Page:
In collaboration with the archives, estate, and museum of Italian post-war artist Salvatore Emblema, Bosi Contemporary is proud to announce his first New York exhibition Transparency, which examines his career through 20 works and a large-scale installation. Having spent the majority of his life in Italy, Emblema remains relatively unknown to an American audience despite two extended stays in New York City.
Brought here on a Rockefeller Grant in the mid 1950s, Emblema spent a year in the New York art scene where he befriended eminent American painter Mark Rothko. Rothko’s iconic compositions and color use influenced Emblema who uniquely adopted these ideals.
Growing up in Terzigno, a town on Mt. Vesuvius overlooking Pompeii, informed his basic artistic impulses. Always a purist with an interest in raw materials, Emblema concerned himself with nature, texture, shadow, and most importantly, light. His use of stretched sackcloth, or burlap, embodied all these interests and quickly became his canvas of choice.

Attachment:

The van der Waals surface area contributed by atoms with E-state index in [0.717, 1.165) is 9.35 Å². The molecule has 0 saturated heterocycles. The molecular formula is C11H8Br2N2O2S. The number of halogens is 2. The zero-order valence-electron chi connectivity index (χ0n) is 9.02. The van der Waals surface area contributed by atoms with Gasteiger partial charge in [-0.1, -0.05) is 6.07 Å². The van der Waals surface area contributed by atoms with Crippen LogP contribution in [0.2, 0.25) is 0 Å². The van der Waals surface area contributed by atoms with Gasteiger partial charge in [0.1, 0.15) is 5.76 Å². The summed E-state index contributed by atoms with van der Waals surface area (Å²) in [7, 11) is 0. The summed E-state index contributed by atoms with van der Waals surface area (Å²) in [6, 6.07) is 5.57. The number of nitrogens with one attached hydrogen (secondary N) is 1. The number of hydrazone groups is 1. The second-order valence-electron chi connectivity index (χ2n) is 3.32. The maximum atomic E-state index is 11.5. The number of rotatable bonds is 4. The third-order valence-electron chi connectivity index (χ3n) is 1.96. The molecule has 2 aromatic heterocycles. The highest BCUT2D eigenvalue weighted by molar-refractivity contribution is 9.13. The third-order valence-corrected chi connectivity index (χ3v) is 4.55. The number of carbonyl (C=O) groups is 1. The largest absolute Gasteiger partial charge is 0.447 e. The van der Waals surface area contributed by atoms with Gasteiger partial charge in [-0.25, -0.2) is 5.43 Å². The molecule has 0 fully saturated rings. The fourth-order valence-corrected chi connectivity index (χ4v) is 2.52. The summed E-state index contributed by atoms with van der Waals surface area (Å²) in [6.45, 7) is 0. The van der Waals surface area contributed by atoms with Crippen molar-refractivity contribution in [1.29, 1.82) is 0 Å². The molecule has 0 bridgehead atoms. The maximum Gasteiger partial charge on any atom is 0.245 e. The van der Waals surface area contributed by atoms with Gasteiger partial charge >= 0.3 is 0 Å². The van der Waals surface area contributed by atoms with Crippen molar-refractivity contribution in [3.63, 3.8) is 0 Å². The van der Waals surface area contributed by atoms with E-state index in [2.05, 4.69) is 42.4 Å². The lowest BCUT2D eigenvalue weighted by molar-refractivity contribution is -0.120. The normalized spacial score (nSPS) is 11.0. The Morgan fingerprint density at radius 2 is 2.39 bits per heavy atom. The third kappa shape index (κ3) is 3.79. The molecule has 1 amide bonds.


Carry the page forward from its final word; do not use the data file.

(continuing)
During his second New York visit in 1965, Emblema met Giulio Carlo Argan, a fellow Italian, a writer, and an observer of international art. Argan’s deep admiration of Emblema’s work pushed his development. Emblema began physically manipulating the jute fibers in the hopes of achieving painterly transparency.
Despite working in relative isolation, Emblema’s oeuvre contains undertones of minimalism, process art, and arte povera as well as earth art and abstraction. As Peter Frank, curator and critic, states “Emblema’s work rarely if ever entraps itself in a certain period. It clearly comes from an era, responding as it does to the existential and perceptual questions of the 1950s and early 60s. But it was never of an era.”
Salvatore Emblema (1929-2006) attended the Scuola del Corallo in Torre del Greco where he graduated in 1948. He had multiple solo exhibitions throughout Italy and internationally. Noted group shows include the 1980 and 1982 Venice Biennale; Italics, curated by Francesco Bonami, Palazzo Grassi, Venice, Italy (2009); The Language of Less curated by Michael Darling, Museum of Contemporary Art Chicago, Chicago, Louisiana (2011).